Qoheleth was once again talking to himself. He wanted to enjoy pleasure. However, he found that it too was useless and in vain. He laughed, but it was kind of a mad laughter. What was the use of all this pleasure? He tried to cheer his body with wine, even though he was able to maintain the wisdom in his mind. He wanted to enjoy folly and foolishness. What kind of things can mortals do during their short span of life under the heavens?

The wise Qoheleth (Eccl 1:15-1:18)

“‘What is crooked cannot be made straight.

What is lacking cannot be counted.’

I said to myself.

‘I have acquired great wisdom.            

My wisdom surpasses all

Who were over Jerusalem before me.

My mind has had great experience of wisdom.

My mind has had great experience of knowledge.

I applied my mind to know wisdom.

I applied my mind to know madness.

I applied my mind to know folly.

I perceived that this also is but a chasing after wind.

In much wisdom

Is much vexation.

Those who increases knowledge

Increase sorrow.’”

This book once again has the first person singular of Qoheleth speaking. He points out, quite correctly, that the crooked cannot be made straight. However, you can come close. On the other hand, there is no doubt that you cannot count something that is not there. Then Qoheleth gets quite personal. He explains that he has great wisdom and knowledge, greater than anyone whoever was in Jerusalem before him. He knows the difference between wisdom, madness, and folly. In a kind of reversal of the Proverbs, he seems to imply that that with all this wisdom, he is still like chasing after the wind. More problems and vexation come with wisdom. There is an increase in sorrow that comes with more knowledge. Wisdom is not the be all and end all like in Proverbs.

The comparisons of a fool (Prov 26:4-26:12)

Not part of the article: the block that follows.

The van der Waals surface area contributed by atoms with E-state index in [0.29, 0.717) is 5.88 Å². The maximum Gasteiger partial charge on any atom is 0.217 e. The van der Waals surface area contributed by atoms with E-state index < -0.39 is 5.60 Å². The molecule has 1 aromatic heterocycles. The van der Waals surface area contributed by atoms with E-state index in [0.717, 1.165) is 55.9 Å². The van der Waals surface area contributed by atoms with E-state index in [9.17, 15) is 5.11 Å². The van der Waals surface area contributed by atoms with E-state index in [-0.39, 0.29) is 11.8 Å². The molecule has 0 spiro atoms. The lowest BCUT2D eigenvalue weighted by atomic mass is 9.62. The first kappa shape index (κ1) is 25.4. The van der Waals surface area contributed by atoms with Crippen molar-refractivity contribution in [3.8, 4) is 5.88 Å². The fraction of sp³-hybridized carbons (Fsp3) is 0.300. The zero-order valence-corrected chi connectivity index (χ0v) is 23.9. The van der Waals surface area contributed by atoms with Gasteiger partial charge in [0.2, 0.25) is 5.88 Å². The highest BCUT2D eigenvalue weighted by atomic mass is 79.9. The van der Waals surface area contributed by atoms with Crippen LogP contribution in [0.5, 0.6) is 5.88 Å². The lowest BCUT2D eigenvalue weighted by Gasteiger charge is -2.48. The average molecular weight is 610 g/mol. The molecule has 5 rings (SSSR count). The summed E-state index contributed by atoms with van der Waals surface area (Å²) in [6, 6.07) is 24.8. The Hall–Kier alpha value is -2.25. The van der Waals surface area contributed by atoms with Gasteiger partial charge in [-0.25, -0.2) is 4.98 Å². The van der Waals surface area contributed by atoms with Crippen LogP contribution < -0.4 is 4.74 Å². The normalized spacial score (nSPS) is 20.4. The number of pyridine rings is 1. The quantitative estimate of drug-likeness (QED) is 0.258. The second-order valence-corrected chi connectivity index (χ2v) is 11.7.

“Do not answer fools according to their folly.

Otherwise you will be a fool yourself.

Answer fools according to their folly.

Otherwise they will be wise in their own eyes.

To send a message by a fool is

Like cutting off one’s foot,

Like drinking down violence.

A proverb in the mouth of a fool is

Like legs of a disabled person that hang limp.

To give honor to a fool is

Like binding a stone in a sling.

A proverb in the mouth of a fool is

Like a thorn bush brandished

By the hand of a drunkard.

Whoever hires a passing fool is

Like an archer who wounds everybody

Whoever hires a drunkard is

Like an archer who wounds everybody.

A fool that reverts to his folly is

Like a dog that returns to its vomit.

Do you see persons wise in their own eyes?

There is more hope for fools than for them.”

This passage begins with two contradictory phrases about treating fools. The first sentence says not to answer them, but the second says to answer them. In the first instance you become a fool, while in the second case the fools will appear to become wise in their own eyes. If you send a message with a fool, you are like cutting your own foot. You are drinking violence. A proverb in the mouth of a fool is like the limp leg of a disabled person or a thorn bush in the hand of a drunkard. If you honor a fool, you are like tying a stone in a sling. If you hire a passing fool or a drunkard, you are like an archer wounding everyone in sight. Notice that the fool and the drunkard are almost equivalent. The fool reverts to his folly like a dog to its vomit. Anyone who thinks that they are wise in their own eyes is worse than a fool.

Mischief makers (Prov 24:8-24:10)

“Whoever plans to do evil

Will be called a mischief-maker.

The devising of folly is sin.

The scoffer is an abomination to all.

If you faint in the day of adversity,

Your strength is small.”

Mischief-makers are those who plan to do evil. The very planning of folly is a sin. The scoffer or the mocker cynic is an abomination to all people. If you faint during hard times, your strength is obviously small.